Our team at Trusting News could make a long list of how journalists tell us they feel about online comments. It might feel cathartic to do that — who doesn’t love complaining about the insanity or hatefulness of strangers on the Internet?
Yet we also know how important it is to build connections between journalists and the people they aim to serve. We know those connections build trust. We also know one role of journalism is to host community conversations, and hosting takes work.
We like to think of that hosting role as similar to the one you take on if you throw a party at your house. Think about your prep work. Imagine you stock the bar, put on some music and throw open the door. And then you … leave. You hope (assume?) people will be on their best behavior, and you expect to come home to a house that’s still in order.
Ridiculous, right? We count on an event’s host to connect people, gently redirect someone who gets a bit unruly and call someone a cab and send them home if necessary. Everyone appreciates a host who values guest experiences. This is true in online comments as well.
Online comments also represent a rich opportunity for journalists to tell the story of their work, get on the record about their integrity and answer questions about their ethics and process.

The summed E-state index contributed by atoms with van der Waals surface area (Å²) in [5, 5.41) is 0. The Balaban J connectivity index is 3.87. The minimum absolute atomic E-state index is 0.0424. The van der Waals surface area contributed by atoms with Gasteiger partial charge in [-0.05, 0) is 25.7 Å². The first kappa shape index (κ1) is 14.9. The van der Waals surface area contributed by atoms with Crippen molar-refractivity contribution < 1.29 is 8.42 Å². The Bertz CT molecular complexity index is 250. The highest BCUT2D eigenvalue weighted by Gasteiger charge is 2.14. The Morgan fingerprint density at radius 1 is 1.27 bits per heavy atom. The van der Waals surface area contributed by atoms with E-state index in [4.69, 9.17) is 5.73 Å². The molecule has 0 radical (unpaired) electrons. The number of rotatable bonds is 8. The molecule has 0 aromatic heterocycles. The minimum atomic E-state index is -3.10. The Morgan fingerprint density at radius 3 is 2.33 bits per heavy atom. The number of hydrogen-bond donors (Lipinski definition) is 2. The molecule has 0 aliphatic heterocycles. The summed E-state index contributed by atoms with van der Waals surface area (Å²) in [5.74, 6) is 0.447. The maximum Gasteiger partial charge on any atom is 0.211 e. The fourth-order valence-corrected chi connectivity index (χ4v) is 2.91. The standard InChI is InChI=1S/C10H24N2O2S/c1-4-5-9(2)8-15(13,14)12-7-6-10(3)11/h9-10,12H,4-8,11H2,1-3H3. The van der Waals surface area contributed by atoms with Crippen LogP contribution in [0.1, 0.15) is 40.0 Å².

– Joy Mayer, Trusting News director
WHERE TO START
Ready to invest a bit of time in the moderation of and participation in online comments? Here are some ideas for how to jump in. Check out our newest Trust Kit on comments for more ideas.
- Choose high-profile opportunities. We know time is tight, so pick some high-profile stories to moderate comments on, where interest is high. Start by clicking “like” on productive comments and looking for chances to thank people for their feedback. That takes very little time.
- Ask follow-up questions. Some commenters will be sharing their experiences or interests and curiosities. That’s a fantastic way that conversation can be an extension of journalism. Prompts like “What else do you want to know about this?” or “Have you seen this in your neighborhood?” can lead to story ideas and sources, and can turn the comments into a productive form of journalism.
- Educate people about your journalism. Because of their informal format, comments can be a great place to drop information and links about how you do your job. Look for chances to answer questions about the reporting and the coverage decisions. Remind people of your mission, your ethics, how you decide what to cover, who’s on your staff …. anything that feels relevant.
- Consider who’s reading (hint: it’s more than who’s writing). Remember you’re responding not just to the person who left a comment, question or complaint but to everyone else reading the thread. If you decline to engage, you are ceding the conversation to the commenters. Do you want people to scroll past an accusation about your work and not find an accompanying rebuttal? Don’t let your detractors have an open season on your credibility. And don’t let earnest, curious community members go unanswered when they inquire about your ethics and processes.